3.1.3. Presence of Escherichia coli

E. coli can cause severe gastrointestinal tract-related complications like diarrhea, dysentery, urinary tract infections, pneumonia and even meningitis [50] . It has been recommended to be totally absent in poultry meat. Highly E. coli contaminated poultry meats is unfit for human consumption and considered as unhealthy. This study had revealed the presence of E coli in 53% samples which is a significant matter of concern. Some studies have reported the presence of higher level of E. coli in chicken meat samples like 76% [51] and 34.6% [52] . However, some studies also showed the prevalence in chicken meat samples in lower rate like 0.4% [53] , 5.6% [54] , 11.1% [55] and 16% [56] . The hygiene of sources, living places and environment, broiler feed and processing process with appropriate management has a great influence in minimizing the total E coli count in Table 1.

Table 1. Microbial load of broiler meat.

ND = Not Detected, +VE = Positive.

3.1.4. Total Salmonella spp. Count and Presence of Shigella spp., Vibrio spp. and Fungi.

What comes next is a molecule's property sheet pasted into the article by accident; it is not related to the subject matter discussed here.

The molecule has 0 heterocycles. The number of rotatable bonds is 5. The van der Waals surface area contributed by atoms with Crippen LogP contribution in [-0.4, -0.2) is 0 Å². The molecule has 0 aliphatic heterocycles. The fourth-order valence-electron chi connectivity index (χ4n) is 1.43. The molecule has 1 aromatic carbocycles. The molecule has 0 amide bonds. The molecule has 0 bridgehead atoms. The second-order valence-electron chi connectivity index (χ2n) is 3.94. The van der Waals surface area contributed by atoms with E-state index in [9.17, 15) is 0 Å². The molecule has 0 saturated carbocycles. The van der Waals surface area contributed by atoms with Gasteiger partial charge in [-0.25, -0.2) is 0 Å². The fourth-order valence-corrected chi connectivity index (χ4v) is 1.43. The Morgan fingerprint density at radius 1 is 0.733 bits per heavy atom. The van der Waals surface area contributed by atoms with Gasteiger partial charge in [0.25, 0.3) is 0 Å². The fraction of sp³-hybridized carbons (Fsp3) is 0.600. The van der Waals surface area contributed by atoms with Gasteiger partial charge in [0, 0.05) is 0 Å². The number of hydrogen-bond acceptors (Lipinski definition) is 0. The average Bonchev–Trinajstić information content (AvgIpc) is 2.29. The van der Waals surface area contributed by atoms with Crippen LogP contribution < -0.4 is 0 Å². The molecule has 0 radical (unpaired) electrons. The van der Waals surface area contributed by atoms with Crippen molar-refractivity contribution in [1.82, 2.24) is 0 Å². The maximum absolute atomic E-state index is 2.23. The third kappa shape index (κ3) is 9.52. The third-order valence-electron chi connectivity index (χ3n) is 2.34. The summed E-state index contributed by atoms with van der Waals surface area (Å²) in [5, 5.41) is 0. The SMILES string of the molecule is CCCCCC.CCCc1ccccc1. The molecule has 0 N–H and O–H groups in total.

In this study, Salmonella spp. was found 26.7% where other studies showed as 15.39% [57] and 7.41% in chicken meat [58] . The mean value of Salmonella spp. was 4.6 × 103 CFU/gm, the maximum was 5.6 × 103 CFU/gm and minimum was 3.1 × 103 CFU/gm. More than 25 g of Salmonella contaminated poultry meat is considered as unsafe for human consumption. Salmonellosis remains one of the most frequent food-borne diseases that constituting a worldwide major public health concern. The majority of food born infections may be occurred by consumption of contaminated poultry meat with Salmonella from any source in-spite of the success of Salmonella control measures implemented in food-animal production of industrialized countries [59] . The outbreaks of Shigellosis may have been associated with the consumption of several kinds of contaminated foods, milk, poultry, and some dairy products [60] . No Shigella spp. has been detected among 15 samples in this study. The result is similar with another research in which no Shigella spp. was found after evisceration [61] . Likely, no species of Vibrio has been detected in this present study. Earlier, a study has been reported a low prevalence of Vibrio spp. (0.3%) [52] . If the Vibrio spp. frequency found at a considerable high percentage, it will indicate the alarming situation of chicken farming and for public health as well [62] . There is lack of information about the acceptable limit for fungal contaminants could be of concern to the public health [63] . Any type of fungi is totally absent in all samples, although some other studies found the fungal contamination in some fresh chicken samples [64] [65] .